The gradient of a surface is its slope. If you're a daredevil and you're looking for a road to fly down on your skateboard, you'll want to find one with a fairly steep gradient.

In mathematics, the gradient tells you how steep a line in a graph is. In physics, when you say gradient, you're talking about how quickly something changes from one point to another. The word comes ultimately from the Latin gradus "step," and a gradient gives you a measure of the "steps" by which something changes.

Definitions of gradient
  1. noun
    a graded change in the magnitude of some physical quantity or dimension
    see moresee less
    concentration gradient
    a gradient in concentration of a solute as a function of distance through a solution
    gravity gradient
    a gradient in the gravitational forces acting on different parts of a nonspherical object
    temperature gradient
    change in temperature as a function of distance (especially altitude)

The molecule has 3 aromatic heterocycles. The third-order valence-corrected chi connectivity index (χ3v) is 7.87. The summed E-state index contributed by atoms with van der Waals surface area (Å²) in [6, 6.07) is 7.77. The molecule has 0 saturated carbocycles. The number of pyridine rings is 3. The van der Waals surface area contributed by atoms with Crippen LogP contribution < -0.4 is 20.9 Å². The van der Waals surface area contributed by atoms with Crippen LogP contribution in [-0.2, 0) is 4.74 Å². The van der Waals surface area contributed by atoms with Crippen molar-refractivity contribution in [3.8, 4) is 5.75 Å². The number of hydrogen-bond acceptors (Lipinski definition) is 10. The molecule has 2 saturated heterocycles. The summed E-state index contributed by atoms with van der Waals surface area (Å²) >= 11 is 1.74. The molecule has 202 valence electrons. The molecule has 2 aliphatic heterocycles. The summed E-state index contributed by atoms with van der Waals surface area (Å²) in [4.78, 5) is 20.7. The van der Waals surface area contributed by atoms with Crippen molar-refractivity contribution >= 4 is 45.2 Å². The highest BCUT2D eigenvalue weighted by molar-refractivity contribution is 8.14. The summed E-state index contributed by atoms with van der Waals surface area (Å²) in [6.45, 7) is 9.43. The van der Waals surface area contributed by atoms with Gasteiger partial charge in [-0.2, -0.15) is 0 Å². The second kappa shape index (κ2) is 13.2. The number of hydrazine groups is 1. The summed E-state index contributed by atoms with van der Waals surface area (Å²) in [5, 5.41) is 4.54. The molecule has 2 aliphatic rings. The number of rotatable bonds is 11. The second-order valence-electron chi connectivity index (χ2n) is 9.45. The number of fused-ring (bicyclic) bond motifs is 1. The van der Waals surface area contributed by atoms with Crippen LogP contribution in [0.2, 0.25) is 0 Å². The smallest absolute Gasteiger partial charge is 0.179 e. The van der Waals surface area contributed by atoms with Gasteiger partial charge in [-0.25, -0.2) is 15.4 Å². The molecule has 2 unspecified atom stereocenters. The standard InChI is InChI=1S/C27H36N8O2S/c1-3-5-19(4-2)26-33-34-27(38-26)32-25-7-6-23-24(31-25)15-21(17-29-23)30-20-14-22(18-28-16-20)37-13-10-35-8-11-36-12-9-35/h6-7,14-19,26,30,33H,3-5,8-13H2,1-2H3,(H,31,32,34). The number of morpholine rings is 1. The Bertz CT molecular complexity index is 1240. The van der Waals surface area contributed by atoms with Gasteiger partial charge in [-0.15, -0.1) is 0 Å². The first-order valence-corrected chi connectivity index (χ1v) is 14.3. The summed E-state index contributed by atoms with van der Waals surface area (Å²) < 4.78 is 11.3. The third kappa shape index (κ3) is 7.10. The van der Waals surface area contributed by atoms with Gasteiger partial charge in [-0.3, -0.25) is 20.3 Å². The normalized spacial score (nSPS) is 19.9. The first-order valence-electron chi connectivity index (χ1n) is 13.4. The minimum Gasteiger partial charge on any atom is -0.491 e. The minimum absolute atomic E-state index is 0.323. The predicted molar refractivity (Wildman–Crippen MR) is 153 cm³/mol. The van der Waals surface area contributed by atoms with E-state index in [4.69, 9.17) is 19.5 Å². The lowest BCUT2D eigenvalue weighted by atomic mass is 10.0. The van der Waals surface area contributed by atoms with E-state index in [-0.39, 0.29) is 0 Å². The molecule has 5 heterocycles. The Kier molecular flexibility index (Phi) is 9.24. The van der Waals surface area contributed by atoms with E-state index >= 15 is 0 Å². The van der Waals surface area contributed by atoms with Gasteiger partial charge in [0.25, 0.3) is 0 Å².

type of:
    a relational difference between states; especially between states before and after some event
  2. noun
    the property possessed by a line or surface that departs from the horizontal
    “a five-degree gradient
    synonyms: slope
    see moresee less
    show 7 types...
    hide 7 types...
    the gradient of a slope or road or other surface
    pitch, rake, slant
    degree of deviation from a horizontal plane
    abruptness, precipitousness, steepness
    the property possessed by a slope that is very steep
    gentleness, gradualness
    the property possessed by a slope that is very gradual
    rise, rising slope, upgrade
    the property possessed by a slope or surface that rises
    the property possessed by a slope or surface that descends
    (golf) the backward slant on the head of some golf clubs that is designed to drive the ball high in the air
    type of:
    position, spatial relation
    the spatial property of a place where or way in which something is situated
Word Family